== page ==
index usage help

  • vsamantha35


    Points: 11176

    Hi All,

    Will any index will be used if we use functions on a column referred in the where, what is the best way to re-write this condition?


    WHERE to_char(lastUpdatedDate,'YYYY-MM-DD')>=@dt

    Please suggest.



    • This topic was modified 1 year, 3 months ago by  vsamantha35. Reason: typo
  • Andrew P

    SSCarpal Tunnel

    Points: 4645

    Hi vsamantha35,

    This thread appears to be a parallel conversation to this one on TechNet.

    I'm not familiar with the TO_CHAR (...) function, however a Google search has returned that this is a primary way to convert datetimes to string in Oracle SQL.

    If indexing is the same in Oracle as T-SQL (this is highly suspect!), then yes, that function wrapping around the lastUpdatedDate column will prevent SQL from doing an index seek. See the query plans for the three date comparisons below, all of which return 22 rows.

    CREATE TABLE #MyTableWithADate (
    , LastUpdatedDate DATETIME


    INSERT INTO #MyTableWithADate (LastUpdatedDate)
    SELECT DATEADD(DAY, SYS.messages.message_id, '20100101')

    DECLARE @pDate VARCHAR(20) = '2019-01-01'

    SELECT LastUpdatedDate
    FROM #MyTableWithADate
    WHERE LastUpdatedDate = @pDate

    SELECT LastUpdatedDate
    FROM #MyTableWithADate
    WHERE CONVERT(VARCHAR(20), LastUpdatedDate, 23) = @pDate

    SELECT LastUpdatedDate
    FROM #MyTableWithADate
    WHERE FORMAT(LastUpdatedDate, 'yyyy-MM-dd') = @pDate


    To workaround this issue in T-SQL, I would convert the variable @dt to date or datetime, and compare the lastUpdatedDate column against that. If I wanted the comparison to ignore any time values (matching to all datetimes on a date),  I would convert both @dt and @lastUpdatedDate to DATE format and compare as below, which removes any TIME values from the comparison. The query plan for that is shown at the bottom.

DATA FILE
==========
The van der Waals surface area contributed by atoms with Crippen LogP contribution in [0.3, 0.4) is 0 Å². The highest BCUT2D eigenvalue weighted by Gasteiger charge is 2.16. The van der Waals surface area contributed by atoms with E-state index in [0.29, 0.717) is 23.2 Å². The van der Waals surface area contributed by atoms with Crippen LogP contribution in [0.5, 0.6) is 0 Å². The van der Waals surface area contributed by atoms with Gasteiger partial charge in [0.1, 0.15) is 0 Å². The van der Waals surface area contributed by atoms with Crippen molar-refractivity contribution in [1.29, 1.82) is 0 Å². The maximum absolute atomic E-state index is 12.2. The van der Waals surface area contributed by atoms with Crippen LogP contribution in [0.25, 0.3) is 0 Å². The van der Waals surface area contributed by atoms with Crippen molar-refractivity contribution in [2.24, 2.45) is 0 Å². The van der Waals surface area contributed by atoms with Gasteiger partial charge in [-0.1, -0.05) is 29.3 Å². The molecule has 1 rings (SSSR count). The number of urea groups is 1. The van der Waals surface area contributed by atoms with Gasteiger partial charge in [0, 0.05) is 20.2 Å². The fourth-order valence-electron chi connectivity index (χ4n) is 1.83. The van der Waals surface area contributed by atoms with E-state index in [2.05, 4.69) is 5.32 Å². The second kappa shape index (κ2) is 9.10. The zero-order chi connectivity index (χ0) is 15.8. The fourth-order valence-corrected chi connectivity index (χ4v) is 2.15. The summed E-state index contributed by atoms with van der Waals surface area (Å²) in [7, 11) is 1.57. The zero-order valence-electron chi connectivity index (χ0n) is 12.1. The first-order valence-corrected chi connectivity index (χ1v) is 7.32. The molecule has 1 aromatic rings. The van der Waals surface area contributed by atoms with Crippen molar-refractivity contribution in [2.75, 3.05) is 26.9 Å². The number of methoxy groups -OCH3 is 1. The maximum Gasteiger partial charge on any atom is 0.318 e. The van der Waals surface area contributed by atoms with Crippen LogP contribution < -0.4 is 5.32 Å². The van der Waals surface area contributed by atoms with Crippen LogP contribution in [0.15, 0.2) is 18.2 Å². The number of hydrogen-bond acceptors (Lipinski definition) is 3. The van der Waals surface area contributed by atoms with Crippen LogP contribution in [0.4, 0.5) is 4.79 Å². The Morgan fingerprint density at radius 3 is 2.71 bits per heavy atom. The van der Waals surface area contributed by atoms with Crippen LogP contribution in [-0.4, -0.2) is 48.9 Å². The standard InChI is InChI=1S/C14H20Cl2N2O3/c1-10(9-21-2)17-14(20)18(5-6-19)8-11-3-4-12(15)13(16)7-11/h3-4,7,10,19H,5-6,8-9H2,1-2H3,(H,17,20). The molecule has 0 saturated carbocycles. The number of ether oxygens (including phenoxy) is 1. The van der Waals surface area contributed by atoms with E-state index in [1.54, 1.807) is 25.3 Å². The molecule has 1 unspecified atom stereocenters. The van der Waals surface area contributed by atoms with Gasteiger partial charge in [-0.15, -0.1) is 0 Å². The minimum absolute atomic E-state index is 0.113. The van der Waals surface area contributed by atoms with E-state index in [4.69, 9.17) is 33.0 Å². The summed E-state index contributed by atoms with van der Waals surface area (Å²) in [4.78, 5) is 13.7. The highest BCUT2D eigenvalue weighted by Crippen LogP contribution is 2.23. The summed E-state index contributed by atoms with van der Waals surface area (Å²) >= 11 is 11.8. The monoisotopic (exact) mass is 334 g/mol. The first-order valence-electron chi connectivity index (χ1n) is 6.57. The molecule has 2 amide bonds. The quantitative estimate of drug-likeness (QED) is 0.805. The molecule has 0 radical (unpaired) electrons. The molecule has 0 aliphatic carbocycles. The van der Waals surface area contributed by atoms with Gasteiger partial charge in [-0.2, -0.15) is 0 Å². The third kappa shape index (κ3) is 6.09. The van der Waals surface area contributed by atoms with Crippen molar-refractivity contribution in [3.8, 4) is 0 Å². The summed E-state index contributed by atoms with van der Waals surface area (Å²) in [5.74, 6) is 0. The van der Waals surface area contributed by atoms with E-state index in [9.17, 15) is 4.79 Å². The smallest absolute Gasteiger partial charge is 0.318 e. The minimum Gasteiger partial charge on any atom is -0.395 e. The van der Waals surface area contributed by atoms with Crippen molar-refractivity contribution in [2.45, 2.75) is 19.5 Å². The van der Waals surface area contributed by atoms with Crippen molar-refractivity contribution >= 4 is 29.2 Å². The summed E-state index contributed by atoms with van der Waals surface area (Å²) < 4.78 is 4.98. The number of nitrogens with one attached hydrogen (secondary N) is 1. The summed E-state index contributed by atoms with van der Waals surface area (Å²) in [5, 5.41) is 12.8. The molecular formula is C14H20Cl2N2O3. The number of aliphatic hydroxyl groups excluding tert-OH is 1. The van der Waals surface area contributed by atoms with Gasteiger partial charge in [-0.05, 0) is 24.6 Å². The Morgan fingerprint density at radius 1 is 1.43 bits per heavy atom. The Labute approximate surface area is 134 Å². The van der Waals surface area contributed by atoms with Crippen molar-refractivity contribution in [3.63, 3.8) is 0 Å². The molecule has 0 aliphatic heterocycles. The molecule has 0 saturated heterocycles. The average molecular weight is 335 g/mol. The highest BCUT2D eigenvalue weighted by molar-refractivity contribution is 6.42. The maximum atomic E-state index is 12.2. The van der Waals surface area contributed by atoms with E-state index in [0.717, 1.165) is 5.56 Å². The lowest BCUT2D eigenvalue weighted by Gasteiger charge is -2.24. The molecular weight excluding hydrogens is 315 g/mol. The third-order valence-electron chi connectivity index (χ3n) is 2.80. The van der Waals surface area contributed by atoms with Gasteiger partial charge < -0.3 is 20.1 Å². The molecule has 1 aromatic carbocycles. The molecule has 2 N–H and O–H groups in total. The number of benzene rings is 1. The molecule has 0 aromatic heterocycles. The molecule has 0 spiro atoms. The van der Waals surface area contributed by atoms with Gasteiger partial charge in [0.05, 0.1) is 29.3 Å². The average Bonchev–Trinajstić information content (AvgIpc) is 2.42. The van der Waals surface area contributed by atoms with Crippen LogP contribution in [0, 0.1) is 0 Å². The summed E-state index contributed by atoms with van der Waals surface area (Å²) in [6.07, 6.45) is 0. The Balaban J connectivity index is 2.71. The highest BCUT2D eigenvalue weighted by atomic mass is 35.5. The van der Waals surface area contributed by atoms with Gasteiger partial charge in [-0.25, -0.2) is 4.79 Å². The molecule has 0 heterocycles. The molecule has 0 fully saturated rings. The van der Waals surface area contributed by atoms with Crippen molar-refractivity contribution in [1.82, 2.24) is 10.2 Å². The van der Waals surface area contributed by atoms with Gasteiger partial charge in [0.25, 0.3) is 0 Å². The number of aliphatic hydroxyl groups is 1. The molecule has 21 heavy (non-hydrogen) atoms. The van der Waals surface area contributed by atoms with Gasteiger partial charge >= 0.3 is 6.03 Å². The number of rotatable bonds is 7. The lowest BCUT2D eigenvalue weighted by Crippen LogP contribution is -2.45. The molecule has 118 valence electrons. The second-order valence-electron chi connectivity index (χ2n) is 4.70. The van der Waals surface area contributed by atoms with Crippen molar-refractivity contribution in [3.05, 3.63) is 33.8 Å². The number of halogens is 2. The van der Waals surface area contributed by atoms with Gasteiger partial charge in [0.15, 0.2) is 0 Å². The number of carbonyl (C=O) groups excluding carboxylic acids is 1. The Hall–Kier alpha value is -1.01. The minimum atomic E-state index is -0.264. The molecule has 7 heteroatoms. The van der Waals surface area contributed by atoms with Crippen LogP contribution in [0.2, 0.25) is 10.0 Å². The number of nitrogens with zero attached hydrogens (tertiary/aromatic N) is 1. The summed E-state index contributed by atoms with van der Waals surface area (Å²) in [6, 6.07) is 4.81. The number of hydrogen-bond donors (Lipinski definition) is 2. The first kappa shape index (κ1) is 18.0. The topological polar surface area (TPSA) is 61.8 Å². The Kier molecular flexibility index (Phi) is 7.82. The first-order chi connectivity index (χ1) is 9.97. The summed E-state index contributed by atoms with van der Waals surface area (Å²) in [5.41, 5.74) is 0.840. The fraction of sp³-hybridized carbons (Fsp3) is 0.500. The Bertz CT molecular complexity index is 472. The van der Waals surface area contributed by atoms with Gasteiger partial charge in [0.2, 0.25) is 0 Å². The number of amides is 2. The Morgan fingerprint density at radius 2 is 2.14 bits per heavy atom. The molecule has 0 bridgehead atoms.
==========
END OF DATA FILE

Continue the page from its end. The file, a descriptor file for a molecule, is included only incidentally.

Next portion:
SELECT LastUpdatedDate
    FROM #MyTableWithADate
    WHERE CAST(LastUpdatedDate AS DATE) = CAST(@pDate AS DATE)


    In Oracle SQL though... I'm not sure.


  • vsamantha35


    Points: 11176

    Thanks Andrew.

  • Grant Fritchey

    SSC Guru

    Points: 396716

    Just a note, the only reason that CAST is not causing a scan in this scenario is because the column is a DATE column (or maybe DATETIME), so the optimizer ignores the conversion that would normally occur between two different data types. Normally, any function on the column is going to lead to scans.

    The credit belongs to the man who is actually in the arena, whose face is marred by dust and sweat and blood...
    Theodore Roosevelt

    The Scary DBA
    Author of: SQL Server 2017 Query Performance Tuning, 5th Edition and SQL Server Execution Plans, 3rd Edition
    Product Evangelist for Red Gate Software

  • ScottPletcher

    SSC Guru

    Points: 98567

    Yes, it would also prevent Oracle doing a seek on an index.

    If lastUpdatedDate is a date or datetime, just compare it directly to a variable of the matching type, or of date type:

    WHERE lastUpdatedDate > =@dt

    Don't use TO_CHAR() just because other code you saw used TO_CHAR().  In fact, always avoid using functions on a table column in WHERE and JOIN conditions if you can.  Thus, you should never use COALESCE nor NVL in a WHERE clause or JOIN condition, since they can be avoided.


    SQL DBA,SQL Server MVP(07, 08, 09) Prosecutor James Blackburn, in closing argument in the Fatal Vision murders trial: "If in the future, you should cry a tear, cry one for them [the murder victims]. If in the future, you should say a prayer, say one for them. And if in the future, you should light a candle, light one for them."

Viewing 5 posts - 1 through 5 (of 5 total)

You must be logged in to reply to this topic. Login to reply